Global climate trends indicate an increase of total annual and extreme precipitations at Northern latitudes which will greatly impact the livability in urban densely populated areas in Scandinavia. At the same time, there is an urgent need of increasing stormwater quality. According to this scenario, two main targets become of primary importance for the future development of societies in urban environments: (i) an effective management of water quantity during rainfall events devoted to minimise the risk of floodings and (ii) an optimal control of water quality, which thereby must comprehend effective ways to prevent water contamination promoted by daily precipitations and urban stormwaters. Green roofs can play a pivotal role in achieving this twofold objective by regulating precipitation runoffs and the transport of stormwater-borne pollutants. However, it is still not clear how to optimally design a green roof with advanced capabilities, in terms of both water and pollutant retention. In order to conceptualise this advanced design, the green roof functioning at the microscopic scale must be controlled and optimised. In the present project, we combine microscopic numerical modelling and experimental analysis for enabling the advanced design of green roofs, by dint of an innovative bottom-up approach: tailoring the green roof microstructure in order to achieve the desired macroscopic features, for an optimal management of water quantity and quality in urban environments.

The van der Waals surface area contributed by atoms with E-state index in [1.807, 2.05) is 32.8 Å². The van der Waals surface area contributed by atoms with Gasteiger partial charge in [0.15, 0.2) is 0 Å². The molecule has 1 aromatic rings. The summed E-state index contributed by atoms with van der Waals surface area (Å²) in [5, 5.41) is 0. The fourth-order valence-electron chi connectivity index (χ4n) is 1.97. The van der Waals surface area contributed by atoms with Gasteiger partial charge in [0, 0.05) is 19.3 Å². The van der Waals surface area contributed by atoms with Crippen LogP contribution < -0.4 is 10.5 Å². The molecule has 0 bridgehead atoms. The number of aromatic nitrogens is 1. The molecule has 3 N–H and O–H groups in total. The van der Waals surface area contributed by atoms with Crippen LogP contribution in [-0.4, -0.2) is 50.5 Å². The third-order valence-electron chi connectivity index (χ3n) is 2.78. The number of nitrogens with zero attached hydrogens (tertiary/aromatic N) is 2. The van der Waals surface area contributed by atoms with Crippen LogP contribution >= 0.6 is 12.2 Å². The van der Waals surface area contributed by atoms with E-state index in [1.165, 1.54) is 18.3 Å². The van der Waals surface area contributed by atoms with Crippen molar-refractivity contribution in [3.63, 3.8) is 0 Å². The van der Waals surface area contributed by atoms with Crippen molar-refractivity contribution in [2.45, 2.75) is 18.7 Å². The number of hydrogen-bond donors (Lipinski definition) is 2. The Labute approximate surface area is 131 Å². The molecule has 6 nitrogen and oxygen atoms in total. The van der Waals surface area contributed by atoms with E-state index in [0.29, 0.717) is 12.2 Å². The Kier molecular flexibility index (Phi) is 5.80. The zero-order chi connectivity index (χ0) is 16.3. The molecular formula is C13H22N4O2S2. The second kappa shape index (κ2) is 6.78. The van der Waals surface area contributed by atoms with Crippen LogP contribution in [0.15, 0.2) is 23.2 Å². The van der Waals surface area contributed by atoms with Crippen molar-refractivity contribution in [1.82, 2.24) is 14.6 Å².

Researcher at Chalmers, Mechanics and Maritime Sciences, Fluid Dynamics
Researcher at Chalmers, Architecture and Civil Engineering, Water Environment Technology
Professor at Chalmers, Architecture and Civil Engineering, Building Technology
Funding Chalmers participation during 2020–2022